Monday 12-10-2015 - 16:22
On 8 October 2015, Beth Button, President of NUS Wales, addressed the closing plenary of the Global Access to Postsecondary Education conference in Kuala Lumpur, Malaysia. Speaking to over 100 senior university leaders, global policymakers, leaders of NGOs, economic bodies and widening access practitioners from across the world, Beth explored the tensions between education as a social good and a market driver, and looked at the role students played in liberating education across the world.
Hello, and thank you very much for asking me to talk today. My name is Beth Button, I am the President of the National Union of Students Wales (NUS), and an elected student officer for NUS UK.
The National Union of Students UK is a confederation of over 95% of all students’ unions and students’ associations in postsecondary education in the UK. Through our 600 member unions, we represent the interests of more than seven million students. Our history and our continued hard work to be good at representing students has meant that around the UK we have a seat at the table in our institutions, in our communities and with our governments.
Whether it is on governing bodies, through democratic representation structures, through individual advocacy or through the research and student engagement work that we do, we are able to do the work of making things better for our students and holding our institutions accountable for how the decisions they make affect the current and future student body - and fundamental to this is the issue of access.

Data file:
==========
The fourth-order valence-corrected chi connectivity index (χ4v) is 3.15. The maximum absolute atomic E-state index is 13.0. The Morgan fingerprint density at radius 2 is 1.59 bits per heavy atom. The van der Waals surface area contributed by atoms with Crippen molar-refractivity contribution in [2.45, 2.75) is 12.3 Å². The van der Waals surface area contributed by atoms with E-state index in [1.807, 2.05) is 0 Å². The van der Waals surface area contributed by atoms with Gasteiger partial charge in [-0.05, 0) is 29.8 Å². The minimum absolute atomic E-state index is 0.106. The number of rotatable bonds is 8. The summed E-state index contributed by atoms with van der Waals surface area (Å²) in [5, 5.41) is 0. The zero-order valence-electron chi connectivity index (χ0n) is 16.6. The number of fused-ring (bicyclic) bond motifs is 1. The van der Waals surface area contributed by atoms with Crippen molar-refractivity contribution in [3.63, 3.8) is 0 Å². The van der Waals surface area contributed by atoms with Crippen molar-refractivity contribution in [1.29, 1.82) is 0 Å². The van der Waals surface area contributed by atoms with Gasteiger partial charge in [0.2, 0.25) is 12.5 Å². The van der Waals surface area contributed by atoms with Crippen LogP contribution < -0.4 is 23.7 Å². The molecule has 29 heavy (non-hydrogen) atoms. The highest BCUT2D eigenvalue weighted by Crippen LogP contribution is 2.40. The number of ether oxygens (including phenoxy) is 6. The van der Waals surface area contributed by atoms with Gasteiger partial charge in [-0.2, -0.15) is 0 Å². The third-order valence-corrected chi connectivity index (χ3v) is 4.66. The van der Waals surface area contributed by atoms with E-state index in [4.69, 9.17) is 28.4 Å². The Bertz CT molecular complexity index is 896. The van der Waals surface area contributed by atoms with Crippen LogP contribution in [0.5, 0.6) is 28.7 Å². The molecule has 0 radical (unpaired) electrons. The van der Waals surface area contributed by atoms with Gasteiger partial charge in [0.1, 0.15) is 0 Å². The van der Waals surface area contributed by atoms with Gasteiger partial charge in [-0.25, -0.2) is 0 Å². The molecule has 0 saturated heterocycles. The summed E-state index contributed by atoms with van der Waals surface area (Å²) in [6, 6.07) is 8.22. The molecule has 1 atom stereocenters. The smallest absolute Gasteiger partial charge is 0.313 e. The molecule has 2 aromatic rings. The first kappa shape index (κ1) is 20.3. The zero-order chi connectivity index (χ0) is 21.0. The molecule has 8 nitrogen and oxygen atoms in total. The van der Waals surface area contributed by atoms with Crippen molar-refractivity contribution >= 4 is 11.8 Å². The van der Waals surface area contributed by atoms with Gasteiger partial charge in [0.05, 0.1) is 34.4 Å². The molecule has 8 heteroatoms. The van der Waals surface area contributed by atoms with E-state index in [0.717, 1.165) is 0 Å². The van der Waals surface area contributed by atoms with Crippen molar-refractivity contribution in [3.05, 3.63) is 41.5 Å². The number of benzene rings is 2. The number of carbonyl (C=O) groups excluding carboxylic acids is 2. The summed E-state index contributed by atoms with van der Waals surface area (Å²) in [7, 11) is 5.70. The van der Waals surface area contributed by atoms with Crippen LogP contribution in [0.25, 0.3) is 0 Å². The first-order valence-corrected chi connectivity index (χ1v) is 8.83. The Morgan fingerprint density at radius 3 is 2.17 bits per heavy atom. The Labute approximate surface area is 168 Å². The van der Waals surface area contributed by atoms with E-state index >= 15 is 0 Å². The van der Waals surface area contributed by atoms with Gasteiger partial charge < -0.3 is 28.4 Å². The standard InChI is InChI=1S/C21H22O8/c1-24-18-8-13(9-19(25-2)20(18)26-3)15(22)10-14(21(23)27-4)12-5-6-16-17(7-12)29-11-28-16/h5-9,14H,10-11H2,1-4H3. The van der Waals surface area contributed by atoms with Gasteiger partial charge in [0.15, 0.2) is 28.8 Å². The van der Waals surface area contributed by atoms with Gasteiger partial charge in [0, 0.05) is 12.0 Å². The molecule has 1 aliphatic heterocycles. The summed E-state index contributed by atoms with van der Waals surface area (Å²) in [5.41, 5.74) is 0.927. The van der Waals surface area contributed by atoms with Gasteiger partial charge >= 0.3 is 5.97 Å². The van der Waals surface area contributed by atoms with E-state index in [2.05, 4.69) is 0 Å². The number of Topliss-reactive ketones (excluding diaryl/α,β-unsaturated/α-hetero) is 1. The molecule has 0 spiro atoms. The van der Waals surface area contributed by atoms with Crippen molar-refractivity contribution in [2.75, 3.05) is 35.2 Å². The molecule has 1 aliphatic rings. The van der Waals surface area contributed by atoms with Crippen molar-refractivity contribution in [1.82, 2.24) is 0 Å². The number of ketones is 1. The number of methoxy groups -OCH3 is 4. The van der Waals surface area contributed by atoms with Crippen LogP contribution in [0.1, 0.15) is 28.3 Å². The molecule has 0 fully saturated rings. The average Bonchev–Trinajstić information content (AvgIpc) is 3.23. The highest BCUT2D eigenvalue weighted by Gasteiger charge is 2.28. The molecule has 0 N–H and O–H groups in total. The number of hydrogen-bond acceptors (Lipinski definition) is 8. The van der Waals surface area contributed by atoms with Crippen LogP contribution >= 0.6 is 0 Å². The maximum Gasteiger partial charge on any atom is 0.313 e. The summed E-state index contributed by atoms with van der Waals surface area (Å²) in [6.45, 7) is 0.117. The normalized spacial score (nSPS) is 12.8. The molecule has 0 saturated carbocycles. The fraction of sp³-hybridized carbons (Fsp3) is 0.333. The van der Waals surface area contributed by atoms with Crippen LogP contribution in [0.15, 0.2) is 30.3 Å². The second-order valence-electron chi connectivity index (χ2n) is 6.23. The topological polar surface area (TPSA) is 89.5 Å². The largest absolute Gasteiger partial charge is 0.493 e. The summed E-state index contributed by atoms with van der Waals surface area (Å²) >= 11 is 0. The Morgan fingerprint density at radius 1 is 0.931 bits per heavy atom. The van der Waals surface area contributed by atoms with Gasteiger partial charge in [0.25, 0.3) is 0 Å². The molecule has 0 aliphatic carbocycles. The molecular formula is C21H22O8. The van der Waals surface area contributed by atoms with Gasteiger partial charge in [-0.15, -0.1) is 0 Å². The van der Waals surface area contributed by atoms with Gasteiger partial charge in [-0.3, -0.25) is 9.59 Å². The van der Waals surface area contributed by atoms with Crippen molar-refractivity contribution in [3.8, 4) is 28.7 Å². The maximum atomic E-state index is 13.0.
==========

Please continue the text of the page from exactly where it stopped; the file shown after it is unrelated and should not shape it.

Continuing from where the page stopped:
We have begun to mark out what we see as our global universalities, and how we translate those into a local context – yet to make change, we must engage critically. We have to look at the tensions, as well as at the possibilities. We have found throughout this conference that the term 'access' is understood and used in many different ways. It is easy to think that this is purely about different meanings in each national context. I don’t agree.
Of course we have to apply lessons locally, but I believe the tensions we are teasing out are about a much grander narrative. Namely, what we believe to be the purpose of education itself.
Whether access is simply about numbers through the door of an institution, or has a political dimension related to socio-economic class and disadvantaged groups. Whether we see higher education as mostly a private good, or a public good. The tension is between whether access should be about growing neoliberal employment markets, or striving for social justice. It will come as no surprise to you that, as a representative for the National Union of Students, I passionately believe the latter.